Sunday, February 7, 2021

50th Anniversary of the Shot Heard 'Round the Moon

This past week was the 50th anniversary of the Apollo 14 mission.  If non-space geeks remember Apollo 14 at all it's because this was the mission that carried Alan Shepard to the moon.  Of course, he was America's first man to ever get launched into space in the first Mercury mission and then was grounded due to a condition (Meniere's disease) that causes excess fluid in the inner ear.  More than just being remembered for carrying Alan Shepard to the moon, it's remembered because Shepard brought a "smuggled" a golf club and balls to the moon, and is the first man to ever hit a golf ball on the moon.  

It's really an interesting little story, brought to focus on Ars Technica because NASA has reprocessed the films from Apollo 14 and shows just how far he actually hit the golf balls.  Short and brutally honest version of the story: it's good he didn't quit his day job.  Just remember to allow for the 200 pound space suit he had to wear (although it only weighed about 33 pounds on the moon) which more importantly severely impacted his ability to move his arms.  He was only able to swing his makeshift club one-handed.

The story I never knew is that the original idea came not from Shepard but from Bob Hope. 
The idea for Shepard's golfing stunt came out of a 1970 visit by comedian Bob Hope to NASA headquarters in Houston. An avid golfer, Hope cracked a joke about hitting a golf ball on the Moon, and Shepard thought it would be an excellent means of conveying to people watching back on Earth the difference in the strength of gravity. So he paid a pro named Jack Harden at the River Oaks Country Club in Houston to adapt a Wilson Staff 6-iron head so that it could be attached to a collapsible aluminum and Teflon sample collector. Once NASA's Technical Services division added some finishing touches, Shepard practiced his golf swing at a course in Houston while wearing his 200-plus-pound spacesuit to prepare.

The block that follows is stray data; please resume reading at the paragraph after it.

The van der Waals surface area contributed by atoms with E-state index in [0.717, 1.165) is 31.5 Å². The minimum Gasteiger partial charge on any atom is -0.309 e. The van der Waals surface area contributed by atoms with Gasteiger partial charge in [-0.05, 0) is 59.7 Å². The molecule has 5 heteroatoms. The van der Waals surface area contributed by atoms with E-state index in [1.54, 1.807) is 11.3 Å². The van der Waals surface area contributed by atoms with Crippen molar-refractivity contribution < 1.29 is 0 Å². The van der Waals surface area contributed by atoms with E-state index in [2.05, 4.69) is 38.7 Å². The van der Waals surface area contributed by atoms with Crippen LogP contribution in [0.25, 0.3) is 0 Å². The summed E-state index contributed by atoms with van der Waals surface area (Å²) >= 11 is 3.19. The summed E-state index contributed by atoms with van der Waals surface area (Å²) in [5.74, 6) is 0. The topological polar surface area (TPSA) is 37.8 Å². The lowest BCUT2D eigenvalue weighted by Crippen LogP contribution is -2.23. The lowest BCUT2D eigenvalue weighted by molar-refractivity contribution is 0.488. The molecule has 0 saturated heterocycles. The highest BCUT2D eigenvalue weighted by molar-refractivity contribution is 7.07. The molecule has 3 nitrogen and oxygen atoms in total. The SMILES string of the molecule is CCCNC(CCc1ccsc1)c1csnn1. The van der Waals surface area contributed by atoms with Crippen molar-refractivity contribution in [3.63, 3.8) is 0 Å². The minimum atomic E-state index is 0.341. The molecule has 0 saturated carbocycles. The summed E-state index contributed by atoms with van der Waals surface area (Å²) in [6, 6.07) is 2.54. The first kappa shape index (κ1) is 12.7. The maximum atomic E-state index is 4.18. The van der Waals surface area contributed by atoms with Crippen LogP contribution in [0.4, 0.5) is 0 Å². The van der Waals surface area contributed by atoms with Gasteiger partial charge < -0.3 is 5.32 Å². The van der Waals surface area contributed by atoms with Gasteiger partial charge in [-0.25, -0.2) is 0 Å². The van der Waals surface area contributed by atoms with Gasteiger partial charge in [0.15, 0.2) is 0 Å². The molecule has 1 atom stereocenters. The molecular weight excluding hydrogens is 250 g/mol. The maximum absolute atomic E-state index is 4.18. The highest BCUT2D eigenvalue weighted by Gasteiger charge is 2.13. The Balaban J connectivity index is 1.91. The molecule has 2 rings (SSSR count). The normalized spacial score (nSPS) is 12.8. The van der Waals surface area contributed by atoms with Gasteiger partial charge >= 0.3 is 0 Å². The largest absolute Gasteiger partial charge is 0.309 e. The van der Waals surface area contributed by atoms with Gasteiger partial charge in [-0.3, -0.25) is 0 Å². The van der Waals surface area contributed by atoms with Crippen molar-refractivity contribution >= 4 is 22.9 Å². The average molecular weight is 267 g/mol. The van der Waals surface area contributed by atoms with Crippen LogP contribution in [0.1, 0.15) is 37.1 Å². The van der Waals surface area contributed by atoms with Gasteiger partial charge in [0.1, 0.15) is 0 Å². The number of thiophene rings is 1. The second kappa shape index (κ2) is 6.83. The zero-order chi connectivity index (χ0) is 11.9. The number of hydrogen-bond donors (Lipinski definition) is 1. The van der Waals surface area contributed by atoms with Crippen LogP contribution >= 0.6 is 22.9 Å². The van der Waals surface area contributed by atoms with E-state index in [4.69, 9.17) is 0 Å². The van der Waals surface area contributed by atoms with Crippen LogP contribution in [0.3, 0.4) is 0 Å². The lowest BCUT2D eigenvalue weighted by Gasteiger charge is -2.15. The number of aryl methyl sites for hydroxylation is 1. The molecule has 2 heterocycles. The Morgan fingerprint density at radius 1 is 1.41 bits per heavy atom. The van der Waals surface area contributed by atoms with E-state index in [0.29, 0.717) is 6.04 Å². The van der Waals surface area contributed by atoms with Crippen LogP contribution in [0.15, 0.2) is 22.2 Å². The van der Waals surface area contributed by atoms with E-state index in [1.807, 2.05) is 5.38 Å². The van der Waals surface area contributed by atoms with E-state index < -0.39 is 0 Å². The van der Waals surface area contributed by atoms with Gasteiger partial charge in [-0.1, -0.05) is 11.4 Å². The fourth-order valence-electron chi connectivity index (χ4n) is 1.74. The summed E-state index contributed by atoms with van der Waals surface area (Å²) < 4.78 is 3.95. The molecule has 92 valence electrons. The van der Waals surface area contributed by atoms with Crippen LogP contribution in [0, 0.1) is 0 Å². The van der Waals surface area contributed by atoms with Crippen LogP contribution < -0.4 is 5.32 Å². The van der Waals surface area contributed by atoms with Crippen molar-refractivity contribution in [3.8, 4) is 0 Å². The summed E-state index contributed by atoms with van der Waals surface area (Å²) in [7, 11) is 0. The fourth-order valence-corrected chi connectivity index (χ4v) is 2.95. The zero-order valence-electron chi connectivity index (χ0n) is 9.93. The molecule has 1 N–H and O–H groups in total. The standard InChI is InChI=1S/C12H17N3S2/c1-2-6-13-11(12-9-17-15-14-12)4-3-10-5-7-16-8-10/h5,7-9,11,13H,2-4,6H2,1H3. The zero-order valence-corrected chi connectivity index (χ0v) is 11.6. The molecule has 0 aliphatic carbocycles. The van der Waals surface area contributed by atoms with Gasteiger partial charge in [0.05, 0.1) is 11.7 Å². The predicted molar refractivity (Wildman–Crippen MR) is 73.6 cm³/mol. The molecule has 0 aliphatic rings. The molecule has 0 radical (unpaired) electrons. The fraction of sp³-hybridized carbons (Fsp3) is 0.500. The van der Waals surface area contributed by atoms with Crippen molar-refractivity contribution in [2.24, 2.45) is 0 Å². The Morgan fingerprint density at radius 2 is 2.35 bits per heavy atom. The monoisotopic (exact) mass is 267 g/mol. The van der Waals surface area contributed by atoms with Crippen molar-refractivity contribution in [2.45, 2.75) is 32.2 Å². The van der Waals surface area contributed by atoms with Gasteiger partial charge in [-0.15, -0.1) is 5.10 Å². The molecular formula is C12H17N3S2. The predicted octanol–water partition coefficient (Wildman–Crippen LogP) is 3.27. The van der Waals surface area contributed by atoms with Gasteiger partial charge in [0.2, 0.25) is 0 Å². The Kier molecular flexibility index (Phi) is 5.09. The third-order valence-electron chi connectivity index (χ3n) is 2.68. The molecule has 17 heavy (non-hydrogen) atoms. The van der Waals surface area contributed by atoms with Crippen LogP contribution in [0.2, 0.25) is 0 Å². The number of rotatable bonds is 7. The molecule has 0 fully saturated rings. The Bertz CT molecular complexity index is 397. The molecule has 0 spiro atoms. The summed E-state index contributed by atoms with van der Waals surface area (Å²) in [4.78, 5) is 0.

The famous story that the clubs and balls were smuggled onto their Apollo craft is just legend from the time; Shepard has explained in an interview, that the story wasn't the case and the real background. 
The astronaut ran the idea past then-NASA director Bob Gilruth, who was initially opposed but relented once Shepard laid out the precise details. Shepard also assured Gilruth that the stunt would only be done once all the official exploration tasks had been completed and then only if the mission had gone off without a hitch.
Everyone knows that the first Mercury Seven astronauts were test pilots and had a reputation for being jokers; all fighter pilots are stereotyped as wild jokers.  A story of astronauts in those days skirting the rules is automatically believed.

It took some fancy image processing, but both golf balls have been found during reprocessing and examining other image sources, such as from the Lunar Reconnaissance Orbiter.  While Shepard and others joked about him shanking his first attempt at a shot, when he connected better with the second shot he knocked it out of the view of the camera alongside him and said that it traveled for "miles and miles and miles."  In truth the first shot went about 25 yards and the longer one went about 40 yards. 

All of that just doesn't matter.  It was a heady, optimistic time.  We were making travel to the moon into boring routine, something that people only dreamed of for all of history.  Done with slide rules and computers that weren't within a millionth of the power of today's smartphone.